Why Bad Leaders Focus Solely on Results

Why Bad Leaders Focus Solely on Results

John Eades 18/04/2024
Why Bad Leaders Focus Solely on Results

We've all heard the saying, "The results speak for themselves," but do they?

Many managers find themselves in the unenviable position of chasing short-term results to save a month, quarter, or even a job. Days are filled with Hail Mary projects, heavy deal discounts, and team meetings that create anxiety and burnout. Eventually, the ramped-up urgency and intensity toward achieving immediate results works, or it doesn't, then the cycle starts over, or the job ends.

Every manager has encountered this situation at one point or another, where they react for outcome-centric results instead of responding thoughtfully or proactively leading.

Reacting for outcome-centric results is common. Responding thoughtfully and focusing on behavior-centric action is uncommon. Be uncommon.

Said differently, managers and executives who shift their focus from solely outcome-centric to habit and behavior-centric leadership will unlock new levels of success for themselves and their teams. Research backs this up: companies that focus on cultivating positive employee behaviors and habits see a 12% increase in productivity.

Home Runs for Character

In 2020, ESPN released the documentary, Long Gone Summer, highlighting the infamous 1998 baseball season where Mark McGwire broke Roger Maris's home run record. If you were McGwire's baseball manager in 98' and only looked at the results, you would give nothing except praise and recognition to McGwire.

We now know McGwire was using performance-enhancing drugs during the season like others were during that era. McGwire's reputation was tarnished, and he is proof that:

Rewarding people based on short-term results without looking at how the results were achieved is a recipe for long-term suffering.

When studying what the best leaders do for Building the Best, I found a formula that shows how to get consistently high results from themselves and their people. It is called, The Route to Results:


The Route to Results is simple. Leaders are responsible for setting clear standards. Those standards produce behaviors. Behaviors when practiced repeatedly, become a habit, and those habits ultimately lead to results.

Standards Provide Consistent Effort

A standard defines what good looks like. I have learned from coaching and studying leaders for the last decade that good managers define what "good looks like." But great leaders define "what great looks like." In order to get consistent winning effort and behavior daily from team members, requires defining what great looks like. It turns out most people have the wrong mindset regarding consistent effort.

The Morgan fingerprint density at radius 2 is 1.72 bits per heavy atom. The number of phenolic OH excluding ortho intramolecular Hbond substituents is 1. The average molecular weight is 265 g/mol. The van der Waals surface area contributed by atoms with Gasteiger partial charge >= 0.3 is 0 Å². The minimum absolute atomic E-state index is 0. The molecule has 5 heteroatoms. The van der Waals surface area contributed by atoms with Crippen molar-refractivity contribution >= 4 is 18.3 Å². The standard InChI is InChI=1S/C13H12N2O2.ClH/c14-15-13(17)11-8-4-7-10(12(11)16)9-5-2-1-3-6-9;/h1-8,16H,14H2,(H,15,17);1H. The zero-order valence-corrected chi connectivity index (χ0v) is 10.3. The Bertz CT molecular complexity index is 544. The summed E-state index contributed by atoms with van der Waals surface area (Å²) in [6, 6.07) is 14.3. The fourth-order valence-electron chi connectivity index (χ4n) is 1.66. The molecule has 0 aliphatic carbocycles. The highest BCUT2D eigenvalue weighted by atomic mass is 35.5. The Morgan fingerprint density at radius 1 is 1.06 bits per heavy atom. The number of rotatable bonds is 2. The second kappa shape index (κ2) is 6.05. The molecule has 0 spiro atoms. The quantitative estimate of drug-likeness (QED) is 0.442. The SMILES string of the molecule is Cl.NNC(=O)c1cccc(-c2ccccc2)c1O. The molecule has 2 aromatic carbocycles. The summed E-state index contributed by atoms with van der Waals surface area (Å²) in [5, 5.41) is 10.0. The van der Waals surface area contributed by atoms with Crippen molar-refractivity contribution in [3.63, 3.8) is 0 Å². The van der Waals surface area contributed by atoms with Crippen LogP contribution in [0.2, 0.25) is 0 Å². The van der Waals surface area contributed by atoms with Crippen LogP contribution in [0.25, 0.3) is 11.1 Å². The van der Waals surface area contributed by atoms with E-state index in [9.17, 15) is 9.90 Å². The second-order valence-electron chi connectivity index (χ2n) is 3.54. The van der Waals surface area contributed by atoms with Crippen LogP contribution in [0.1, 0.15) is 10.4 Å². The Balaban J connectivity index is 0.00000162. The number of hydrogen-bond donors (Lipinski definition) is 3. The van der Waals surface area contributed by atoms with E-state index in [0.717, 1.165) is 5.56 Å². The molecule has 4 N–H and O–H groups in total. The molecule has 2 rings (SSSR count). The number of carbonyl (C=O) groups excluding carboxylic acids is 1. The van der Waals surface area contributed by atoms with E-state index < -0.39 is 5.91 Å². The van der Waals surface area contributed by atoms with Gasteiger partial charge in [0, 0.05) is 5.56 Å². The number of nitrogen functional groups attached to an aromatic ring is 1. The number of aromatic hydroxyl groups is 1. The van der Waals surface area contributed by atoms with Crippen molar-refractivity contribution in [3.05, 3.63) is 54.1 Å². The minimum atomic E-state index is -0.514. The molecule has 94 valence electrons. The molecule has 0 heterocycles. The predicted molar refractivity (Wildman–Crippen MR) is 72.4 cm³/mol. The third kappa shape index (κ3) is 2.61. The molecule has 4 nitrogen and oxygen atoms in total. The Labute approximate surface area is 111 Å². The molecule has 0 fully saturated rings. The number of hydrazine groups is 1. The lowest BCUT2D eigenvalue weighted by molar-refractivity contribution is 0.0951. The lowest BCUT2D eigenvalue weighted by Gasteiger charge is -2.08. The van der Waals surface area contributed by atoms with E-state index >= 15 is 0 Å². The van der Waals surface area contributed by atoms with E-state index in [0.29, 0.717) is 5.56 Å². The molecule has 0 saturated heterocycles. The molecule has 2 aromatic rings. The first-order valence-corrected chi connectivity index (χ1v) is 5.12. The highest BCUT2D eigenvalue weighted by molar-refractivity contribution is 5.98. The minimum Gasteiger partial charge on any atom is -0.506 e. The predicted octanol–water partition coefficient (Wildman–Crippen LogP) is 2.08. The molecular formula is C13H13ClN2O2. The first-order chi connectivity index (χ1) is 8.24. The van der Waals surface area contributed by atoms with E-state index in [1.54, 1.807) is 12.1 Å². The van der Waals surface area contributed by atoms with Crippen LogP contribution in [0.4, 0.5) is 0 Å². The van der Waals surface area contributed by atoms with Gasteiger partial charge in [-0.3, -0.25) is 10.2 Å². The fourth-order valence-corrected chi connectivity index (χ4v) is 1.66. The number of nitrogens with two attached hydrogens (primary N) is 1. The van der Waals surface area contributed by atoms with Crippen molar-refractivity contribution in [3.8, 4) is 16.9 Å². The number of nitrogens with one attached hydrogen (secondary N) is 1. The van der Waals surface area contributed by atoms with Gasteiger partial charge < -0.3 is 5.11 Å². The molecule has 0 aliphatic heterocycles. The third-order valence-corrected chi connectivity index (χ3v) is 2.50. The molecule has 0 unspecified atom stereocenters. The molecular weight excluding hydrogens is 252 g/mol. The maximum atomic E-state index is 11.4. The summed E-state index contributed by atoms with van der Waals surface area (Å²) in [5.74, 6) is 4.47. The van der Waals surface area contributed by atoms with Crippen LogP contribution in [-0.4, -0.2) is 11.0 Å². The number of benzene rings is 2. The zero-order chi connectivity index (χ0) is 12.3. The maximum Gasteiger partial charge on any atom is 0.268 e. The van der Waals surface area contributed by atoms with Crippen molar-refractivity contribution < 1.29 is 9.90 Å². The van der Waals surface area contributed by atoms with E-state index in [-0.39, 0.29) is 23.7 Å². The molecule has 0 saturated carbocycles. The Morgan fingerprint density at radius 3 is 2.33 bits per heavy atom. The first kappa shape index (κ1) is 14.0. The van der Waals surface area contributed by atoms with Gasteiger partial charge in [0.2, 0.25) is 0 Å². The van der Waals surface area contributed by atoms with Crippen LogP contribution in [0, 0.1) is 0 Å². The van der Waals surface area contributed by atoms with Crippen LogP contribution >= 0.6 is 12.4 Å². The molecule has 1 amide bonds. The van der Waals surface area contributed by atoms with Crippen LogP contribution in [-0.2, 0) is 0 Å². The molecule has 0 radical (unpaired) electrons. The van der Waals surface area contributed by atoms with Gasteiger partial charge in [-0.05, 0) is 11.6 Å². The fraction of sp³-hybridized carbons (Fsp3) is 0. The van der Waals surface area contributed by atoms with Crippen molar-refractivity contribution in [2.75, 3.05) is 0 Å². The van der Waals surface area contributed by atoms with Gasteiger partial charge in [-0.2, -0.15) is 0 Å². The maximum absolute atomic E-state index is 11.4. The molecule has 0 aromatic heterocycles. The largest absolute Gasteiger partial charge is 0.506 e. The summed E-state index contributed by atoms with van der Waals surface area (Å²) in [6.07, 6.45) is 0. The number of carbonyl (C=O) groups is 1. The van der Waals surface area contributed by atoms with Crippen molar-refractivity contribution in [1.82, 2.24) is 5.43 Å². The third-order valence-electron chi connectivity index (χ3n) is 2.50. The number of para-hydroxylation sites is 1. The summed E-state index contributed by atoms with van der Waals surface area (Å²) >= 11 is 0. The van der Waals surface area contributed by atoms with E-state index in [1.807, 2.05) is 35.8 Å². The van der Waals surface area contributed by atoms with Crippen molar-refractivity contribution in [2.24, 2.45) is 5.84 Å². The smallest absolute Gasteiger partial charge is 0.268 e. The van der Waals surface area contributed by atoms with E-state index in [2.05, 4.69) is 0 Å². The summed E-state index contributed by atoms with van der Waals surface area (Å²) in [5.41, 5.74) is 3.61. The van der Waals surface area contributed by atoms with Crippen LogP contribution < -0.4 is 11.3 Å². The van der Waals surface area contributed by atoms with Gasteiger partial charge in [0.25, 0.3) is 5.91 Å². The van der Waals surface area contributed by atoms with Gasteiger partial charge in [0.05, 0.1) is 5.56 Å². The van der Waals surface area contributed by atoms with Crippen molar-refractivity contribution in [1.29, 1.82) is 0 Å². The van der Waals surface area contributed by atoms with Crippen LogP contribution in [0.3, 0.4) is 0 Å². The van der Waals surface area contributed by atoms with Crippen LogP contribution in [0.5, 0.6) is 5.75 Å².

Author Sahil Bloom calls this the Effort Paradox, "Effortless, elegant performances are simply the result of a large volume of effortful gritty practice. You have to put in more effort to make something appear effortless. Small things become big things, simple is not simple."

Bloom is right. If you want great results from yourself or your team, you can't focus on the outcomes; you must focus on the standards that produce behaviors like gritty practice.

Know Goodhart's Law

Most managers know the key metrics their team is measured against in their organization. So naturally, they set goals around the metric. The problem is that this is where they mess up. Charles Goodhart, a British economist in 1975, stated, "Any observed statistical regularity will tend to collapse once pressure is placed upon it for controlled purposes." In 1997, Marilyn Strathern simplified Goodhart's Law to:

"When a measure becomes a target, it ceases to be a good measure."

Goodhart's Law is essential for managers to understand because if they want to accomplish positive results, they shouldn't focus on measuring the target. Instead, they should focus on measuring the things that produce the results, like behaviors and habits.

Managers Must Choose Leadership

Roger, a sales manager at a software company, was struggling with a lack of performance on his team. After learning about the Route to Results in an Accelerate Leadership workshop, he shifted his focus away from solely focusing on results and trying to be friends with his team. This new and consistent approach now has his team performing at levels even Roger didn't dream of.

If you need a reminder about your role as a leader, watch this short video.  

If you are in a leadership position channel your inner Roger and start choosing leadership. Set clear standards, coach the behaviors, have tough conversations about the habits, and then watch the results follow.


In the final scenes of Long Gone Summer, Mark McGwire said, "I believe I was put on this earth to hit home runs, but I also believe I was put on this earth to pass on knowledge. Not many people have been in the position to be on the top like I was, but I was also on the bottom. I don't think you can get to the top without scratching the surface of the bottom floor."

McGwire is trying to tell us that delivering results absolutely matters, especially in performance related industries.

However, let't not forget how you produce results matters and leaders play and enormous role in a team's success.

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John Eades

Leadership Expert

John is the CEO of LearnLoft, author of, F.M.L. Standing Out & Being a Leader and host of the 'Follow My Lead' Podcast. He writes or has been featured on Inc.com, LinkedIn Pulse, TrainingIndustry.com, eLearningIndustry.com, CNBC Money, and more. John completed his education at the University of Maryland College. 

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